Why Exclusionary School Discipline Practices are a Civil Rights Issue
The newly formed Federal Commission on School Safety, chaired by U.S. Secretary of Education Betsy DeVos, is underway this month. Among key things being considered by the commission is the repeal of the Obama-era school discipline guidance, which aims to address the racial disparities found in school discipline practices across the country. The guidance encourages practices such as restorative justice, and places important civil rights protections for our students of color and our students with disabilities.
All of this comes right when the nonpartisan Government Accountability office (GAO) issued a report that underscores how dire and disparate the situation is for Black students.
- Black children represent 19 percent of preschool enrollment, but account for 47 percent of out-of-school suspensions.
- In K-12, Black boys and girls are the only racial group where both sexes are disproportionately disciplined across all methods – expulsions, in-school and out-of-school suspensions, corporal punishment, referral to law enforcement and school-related arrests.
- Black students with disabilities represent 19 percent of the student population, yet currently account for nearly 36 percent of students with disabilities suspended from school.
Why is this happening? Because across the country, Black students bear the burden of a pervasive societal perception where blackness is synonymous with dangerous. Where they are seen as problems well before they are seen as human.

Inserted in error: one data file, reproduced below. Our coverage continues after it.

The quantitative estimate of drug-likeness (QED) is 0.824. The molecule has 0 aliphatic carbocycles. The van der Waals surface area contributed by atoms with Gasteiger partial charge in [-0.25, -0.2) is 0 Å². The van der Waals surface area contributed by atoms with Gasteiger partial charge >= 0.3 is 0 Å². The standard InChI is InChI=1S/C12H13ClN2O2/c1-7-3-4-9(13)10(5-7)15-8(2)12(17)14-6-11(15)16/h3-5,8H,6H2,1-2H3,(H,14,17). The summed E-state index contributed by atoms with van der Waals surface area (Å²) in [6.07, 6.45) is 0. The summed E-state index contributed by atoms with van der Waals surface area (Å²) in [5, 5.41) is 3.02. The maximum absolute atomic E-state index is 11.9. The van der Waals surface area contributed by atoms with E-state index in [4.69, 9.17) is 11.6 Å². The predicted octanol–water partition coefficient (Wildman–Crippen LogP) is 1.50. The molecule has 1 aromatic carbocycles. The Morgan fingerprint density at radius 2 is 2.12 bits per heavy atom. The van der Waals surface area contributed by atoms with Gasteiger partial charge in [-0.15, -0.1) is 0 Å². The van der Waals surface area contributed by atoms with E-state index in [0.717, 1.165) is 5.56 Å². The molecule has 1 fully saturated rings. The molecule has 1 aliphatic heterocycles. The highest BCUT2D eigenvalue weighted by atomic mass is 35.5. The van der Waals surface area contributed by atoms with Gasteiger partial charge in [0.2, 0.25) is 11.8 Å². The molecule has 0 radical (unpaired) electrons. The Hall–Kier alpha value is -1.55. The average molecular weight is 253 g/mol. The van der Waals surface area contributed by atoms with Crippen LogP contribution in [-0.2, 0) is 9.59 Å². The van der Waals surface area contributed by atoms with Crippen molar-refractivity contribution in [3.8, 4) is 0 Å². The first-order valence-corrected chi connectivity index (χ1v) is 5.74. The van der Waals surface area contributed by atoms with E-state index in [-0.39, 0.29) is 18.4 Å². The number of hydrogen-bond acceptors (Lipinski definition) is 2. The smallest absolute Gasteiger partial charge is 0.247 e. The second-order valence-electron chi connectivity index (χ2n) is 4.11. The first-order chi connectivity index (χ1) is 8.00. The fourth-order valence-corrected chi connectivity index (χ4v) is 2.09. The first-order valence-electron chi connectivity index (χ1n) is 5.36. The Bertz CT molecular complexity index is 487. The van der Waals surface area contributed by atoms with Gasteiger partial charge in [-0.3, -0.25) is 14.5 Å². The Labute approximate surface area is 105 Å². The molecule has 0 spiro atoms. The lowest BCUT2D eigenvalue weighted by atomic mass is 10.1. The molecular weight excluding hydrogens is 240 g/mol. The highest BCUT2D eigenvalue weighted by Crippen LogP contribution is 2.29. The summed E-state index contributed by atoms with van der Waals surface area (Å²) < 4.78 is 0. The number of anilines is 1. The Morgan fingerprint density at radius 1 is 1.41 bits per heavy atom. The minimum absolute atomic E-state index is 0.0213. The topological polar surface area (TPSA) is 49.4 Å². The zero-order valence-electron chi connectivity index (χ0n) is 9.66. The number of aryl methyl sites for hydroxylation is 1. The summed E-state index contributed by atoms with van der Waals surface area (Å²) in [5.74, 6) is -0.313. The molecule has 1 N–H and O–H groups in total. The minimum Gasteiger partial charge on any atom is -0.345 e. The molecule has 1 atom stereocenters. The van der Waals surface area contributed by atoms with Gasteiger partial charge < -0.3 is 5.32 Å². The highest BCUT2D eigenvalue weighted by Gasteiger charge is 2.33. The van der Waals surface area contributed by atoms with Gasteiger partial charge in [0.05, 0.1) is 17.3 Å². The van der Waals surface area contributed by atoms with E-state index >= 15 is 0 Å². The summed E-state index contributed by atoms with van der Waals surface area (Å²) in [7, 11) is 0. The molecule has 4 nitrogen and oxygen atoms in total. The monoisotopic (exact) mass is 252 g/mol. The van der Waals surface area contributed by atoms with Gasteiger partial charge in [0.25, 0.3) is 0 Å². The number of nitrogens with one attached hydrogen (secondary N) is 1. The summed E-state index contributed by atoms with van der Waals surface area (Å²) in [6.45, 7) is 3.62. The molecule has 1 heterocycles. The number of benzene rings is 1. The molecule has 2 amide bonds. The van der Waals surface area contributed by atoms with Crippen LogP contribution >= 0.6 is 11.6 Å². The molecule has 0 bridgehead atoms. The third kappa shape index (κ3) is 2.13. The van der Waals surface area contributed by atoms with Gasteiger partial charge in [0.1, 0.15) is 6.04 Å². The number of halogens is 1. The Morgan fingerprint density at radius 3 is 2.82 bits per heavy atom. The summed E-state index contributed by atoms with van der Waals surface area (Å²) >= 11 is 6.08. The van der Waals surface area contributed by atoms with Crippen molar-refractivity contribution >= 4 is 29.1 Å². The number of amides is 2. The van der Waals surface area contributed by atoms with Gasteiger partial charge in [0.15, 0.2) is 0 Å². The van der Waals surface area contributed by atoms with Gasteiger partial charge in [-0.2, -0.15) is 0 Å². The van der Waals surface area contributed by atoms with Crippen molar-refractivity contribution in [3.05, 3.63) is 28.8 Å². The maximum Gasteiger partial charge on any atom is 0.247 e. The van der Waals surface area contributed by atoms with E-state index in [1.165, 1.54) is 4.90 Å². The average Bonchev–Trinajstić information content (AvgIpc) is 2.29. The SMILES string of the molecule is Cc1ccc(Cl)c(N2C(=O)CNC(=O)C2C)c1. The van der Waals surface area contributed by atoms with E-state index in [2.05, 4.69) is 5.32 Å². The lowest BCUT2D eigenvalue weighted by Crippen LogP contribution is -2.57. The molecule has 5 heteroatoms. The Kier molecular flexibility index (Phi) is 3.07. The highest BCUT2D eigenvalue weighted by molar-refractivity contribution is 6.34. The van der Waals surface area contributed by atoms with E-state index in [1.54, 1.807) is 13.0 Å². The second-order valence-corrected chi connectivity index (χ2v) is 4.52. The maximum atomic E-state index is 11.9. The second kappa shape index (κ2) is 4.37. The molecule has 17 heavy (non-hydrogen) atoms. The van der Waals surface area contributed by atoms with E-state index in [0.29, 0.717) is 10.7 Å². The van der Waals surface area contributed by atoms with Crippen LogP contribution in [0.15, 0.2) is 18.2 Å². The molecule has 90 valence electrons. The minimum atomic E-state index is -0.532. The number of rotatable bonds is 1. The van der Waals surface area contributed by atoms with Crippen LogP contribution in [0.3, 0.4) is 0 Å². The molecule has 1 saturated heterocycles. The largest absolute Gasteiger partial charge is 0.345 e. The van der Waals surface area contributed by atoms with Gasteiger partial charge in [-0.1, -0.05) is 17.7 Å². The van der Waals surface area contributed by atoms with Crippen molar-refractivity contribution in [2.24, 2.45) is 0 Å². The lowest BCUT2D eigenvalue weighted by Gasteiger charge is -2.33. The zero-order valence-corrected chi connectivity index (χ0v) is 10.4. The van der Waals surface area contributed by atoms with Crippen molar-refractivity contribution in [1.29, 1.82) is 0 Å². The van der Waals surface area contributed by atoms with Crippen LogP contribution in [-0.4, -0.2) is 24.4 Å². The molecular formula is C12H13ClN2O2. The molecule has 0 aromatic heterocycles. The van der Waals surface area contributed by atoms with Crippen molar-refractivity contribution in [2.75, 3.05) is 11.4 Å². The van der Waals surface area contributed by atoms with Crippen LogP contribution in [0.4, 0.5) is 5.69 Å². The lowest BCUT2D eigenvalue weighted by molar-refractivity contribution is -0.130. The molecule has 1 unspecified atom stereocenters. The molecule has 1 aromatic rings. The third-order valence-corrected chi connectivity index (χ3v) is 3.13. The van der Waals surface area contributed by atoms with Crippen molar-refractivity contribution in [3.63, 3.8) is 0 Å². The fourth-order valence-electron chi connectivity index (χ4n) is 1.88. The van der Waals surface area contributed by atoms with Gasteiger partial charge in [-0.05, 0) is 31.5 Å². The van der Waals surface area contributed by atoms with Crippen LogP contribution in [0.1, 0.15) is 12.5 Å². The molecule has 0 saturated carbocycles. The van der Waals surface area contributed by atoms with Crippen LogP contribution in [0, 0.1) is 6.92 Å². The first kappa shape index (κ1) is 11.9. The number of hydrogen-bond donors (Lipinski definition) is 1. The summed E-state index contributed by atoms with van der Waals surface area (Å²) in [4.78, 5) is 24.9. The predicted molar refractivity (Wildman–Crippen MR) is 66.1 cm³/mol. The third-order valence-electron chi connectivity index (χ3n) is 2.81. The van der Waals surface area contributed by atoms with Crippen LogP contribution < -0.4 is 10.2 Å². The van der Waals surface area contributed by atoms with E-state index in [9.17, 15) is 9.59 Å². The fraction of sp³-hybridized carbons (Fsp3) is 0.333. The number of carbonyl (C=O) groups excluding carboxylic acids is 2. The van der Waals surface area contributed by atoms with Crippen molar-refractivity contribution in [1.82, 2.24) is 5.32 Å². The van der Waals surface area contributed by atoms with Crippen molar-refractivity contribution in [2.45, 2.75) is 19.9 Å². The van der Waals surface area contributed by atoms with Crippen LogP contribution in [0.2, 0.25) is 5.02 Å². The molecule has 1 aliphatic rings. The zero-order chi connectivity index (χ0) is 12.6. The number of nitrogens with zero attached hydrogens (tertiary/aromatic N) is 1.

During my first year of teaching, I taught in a school where zero-tolerance school discipline policies essentially guided school culture and every teacher’s classroom management practices. As a Black teacher, I noticed how exclusionary discipline practices quickly destroyed Black curiosity, innovation, creativity or any further attempts to challenge the status quo. One school day, I witnessed a Black girl in the first grade being served a suspension. Her “crime”? Voicing her frustration with the school’s “no talking in the hallways” policy.
When implicit bias permeates our school discipline practices, it is a civil rights issue. A repeal of the current school discipline guidance sends a message to our students that upholding their civil rights is in fact not a priority.
Returning to disciplinary policies that disproportionately push out students of color and students with disabilities is simply wrong. As we rethink school discipline practices at all levels of government (federal, state, and local), we need leaders who will strategically and intentionally focus our implementation practices with equity and inclusion in mind.
There are important opportunities within ESSA, the restorative justice practices, and the culturally responsive pedagogy that can no longer be overlooked in the school discipline conversations. We hope the commission will take all the facts into consideration and make an informed decision.